If intense sharing was rare, I believe it was because the people were not inclined to introspection or accustomed to verbalizing feelings. (p. 83) Sofia Villenas’ piece titled “The colonizer/colonized chicana ethnographer: Identity, marginalization, and co-optation in the field” contrasts with Golde’s, as Villenas presents herself as the daughter of South American parents born and raised in the U.S. Villenas speaks as a chicana Ph.D. student struggling to conduct her ethnographic dissertation fieldwork among Latino immigrant women in North Carolina to reconstitute their experiences and their views about education. While Villenas struggled to find her identity (main stream American, Chicana, woman) and realized she should “benefit” from multiple identities for multiple situations, she volunteered to work as language broker to Latinos (mostly women) who were not yet fluent in English (Villenas, 1996). One of Villenas’ (1996) main motivations to write the piece seemed to be her understanding that “researchers [in the qualitative tradition] are also recognizing that they are and have been implicated in imperialist agendas… and in the exploitation and domination of their research subjects” (p. 713). She argues, “while we continue to push the border of the multiple, decentered, and politicized self as researcher, we continue to analyze and write about ourselves in a unidirectional manner as imperialist researchers” (p. 714).
Villenas (1996) claims that she did not want only to take their [research participants] stories and leave. I also wanted to become involved in some way with their Latino community, either through bilingual tutoring for children with their mothers or through English as a Second Language (ESL) instruction. (p. 719) She cites other authors to indicate her endorsement of an “ethnography of empowerment” that drew on Freire’s philosophy to propose knowledge construction as a result of the interaction between researcher and the researched. The fundamental purpose of this dynamic, according to her, is to improve the living of the community being researched. Lubna Chaudhry (2000) wrote her piece “Researching ‘my people,’ researching myself: Fragments of a reflexive tale” almost 50 years after Golde’s work (in fact, her research was conducted in 1959 and first published in 1970). In her piece, Chaudhry defines herself as a “critical feminist ethnographer with … post-colonial, post-structuralist” sensibilities (p. 99) studying Pakistani Muslim immigrant young women. Her narrative evolves around her relationship with Fariha, who was one of her students and also a research participant.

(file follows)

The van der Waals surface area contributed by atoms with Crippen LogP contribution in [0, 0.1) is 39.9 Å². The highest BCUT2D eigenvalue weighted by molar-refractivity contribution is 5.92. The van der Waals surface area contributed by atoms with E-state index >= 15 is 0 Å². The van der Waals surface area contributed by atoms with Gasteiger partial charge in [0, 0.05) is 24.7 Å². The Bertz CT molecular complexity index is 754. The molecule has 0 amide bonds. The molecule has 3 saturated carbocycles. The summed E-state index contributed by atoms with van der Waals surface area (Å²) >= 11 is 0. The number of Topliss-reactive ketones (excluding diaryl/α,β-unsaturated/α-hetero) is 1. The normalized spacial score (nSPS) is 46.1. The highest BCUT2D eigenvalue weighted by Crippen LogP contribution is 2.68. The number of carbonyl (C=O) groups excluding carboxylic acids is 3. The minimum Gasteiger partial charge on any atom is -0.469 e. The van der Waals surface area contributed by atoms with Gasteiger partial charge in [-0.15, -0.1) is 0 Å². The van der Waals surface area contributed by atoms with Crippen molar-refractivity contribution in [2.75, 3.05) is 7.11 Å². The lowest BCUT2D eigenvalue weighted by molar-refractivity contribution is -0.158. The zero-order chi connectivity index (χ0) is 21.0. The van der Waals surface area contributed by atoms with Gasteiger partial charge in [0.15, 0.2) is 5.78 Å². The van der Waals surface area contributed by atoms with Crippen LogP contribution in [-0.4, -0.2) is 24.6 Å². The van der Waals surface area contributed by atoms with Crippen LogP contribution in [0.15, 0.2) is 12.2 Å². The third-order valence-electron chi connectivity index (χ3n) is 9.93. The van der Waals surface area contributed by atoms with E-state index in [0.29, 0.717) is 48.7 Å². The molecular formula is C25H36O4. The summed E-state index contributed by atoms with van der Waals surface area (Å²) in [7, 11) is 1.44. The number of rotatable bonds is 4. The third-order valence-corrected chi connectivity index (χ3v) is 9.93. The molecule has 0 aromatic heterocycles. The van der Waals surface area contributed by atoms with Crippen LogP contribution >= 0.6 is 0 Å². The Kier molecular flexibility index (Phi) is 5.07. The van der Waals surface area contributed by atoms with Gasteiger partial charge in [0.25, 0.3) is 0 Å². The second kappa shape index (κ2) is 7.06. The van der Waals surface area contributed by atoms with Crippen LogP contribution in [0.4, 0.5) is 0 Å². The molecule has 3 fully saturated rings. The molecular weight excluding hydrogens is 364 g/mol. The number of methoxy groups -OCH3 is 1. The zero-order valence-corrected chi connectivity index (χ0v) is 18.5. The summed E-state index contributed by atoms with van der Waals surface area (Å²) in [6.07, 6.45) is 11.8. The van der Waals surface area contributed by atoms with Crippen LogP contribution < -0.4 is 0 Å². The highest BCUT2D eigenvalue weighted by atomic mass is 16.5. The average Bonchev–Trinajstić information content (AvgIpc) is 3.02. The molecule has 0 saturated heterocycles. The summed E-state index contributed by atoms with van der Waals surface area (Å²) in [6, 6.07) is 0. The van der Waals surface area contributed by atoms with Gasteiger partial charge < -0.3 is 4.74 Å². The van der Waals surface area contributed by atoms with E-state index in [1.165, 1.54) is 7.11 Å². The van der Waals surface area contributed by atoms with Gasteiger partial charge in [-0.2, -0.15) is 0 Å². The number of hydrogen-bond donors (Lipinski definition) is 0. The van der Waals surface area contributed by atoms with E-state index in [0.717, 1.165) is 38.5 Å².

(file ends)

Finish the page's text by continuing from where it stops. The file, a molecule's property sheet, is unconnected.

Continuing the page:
Chaudhry demonstrates how, as an ethnographer, she blurred the traditional boundaries of objectivity and the roles of researchers and participants in order to achieve a more “trustworthy” account of the participants’ lives, and she elaborates on how this choice also benefited the research participant. Chaudhry (2000) describes how she answered Fariha’s phone calls to her home late at night to talk with Fariha about her troubled love affair with a Muslim young man. At this point, Chaudhry’s relation to the young woman expanded beyond the “tradition” of helping her with her papers over the phone (which was more closely related to the research project’s main goals), and those conversations then became more personal. According to Chaudhry, on that occasion Fariha “suddenly ask[ed] me what she should do, adding that she counts on me to help her since I know so much about the real world” (p. 101). Chaudhry reveals her discomfort as she switched from confidant to adviser. At one point during the research, Fariha disappeared for a week and got married, ultimately deciding to void the religious union. Prior to officially ending her marriage, Fariha stayed at Chaudhry’s apartment, during which time Chaudhry reflected: “Fariha is very quiet and lost in a world of her own. We barely communicate. I see her crying on and off” (p. 103). Chaudhry (2000) elaborates on her experience with Fariha from the perspective of a feminist, critical ethnographer: In my attempt to have access to data, I dexterously mobilized my multiple identities. For instance, I got into the older sister mode…when it came to define empowerment for Fariha, however, I set myself apart for the cultural bridge that connects me to her family.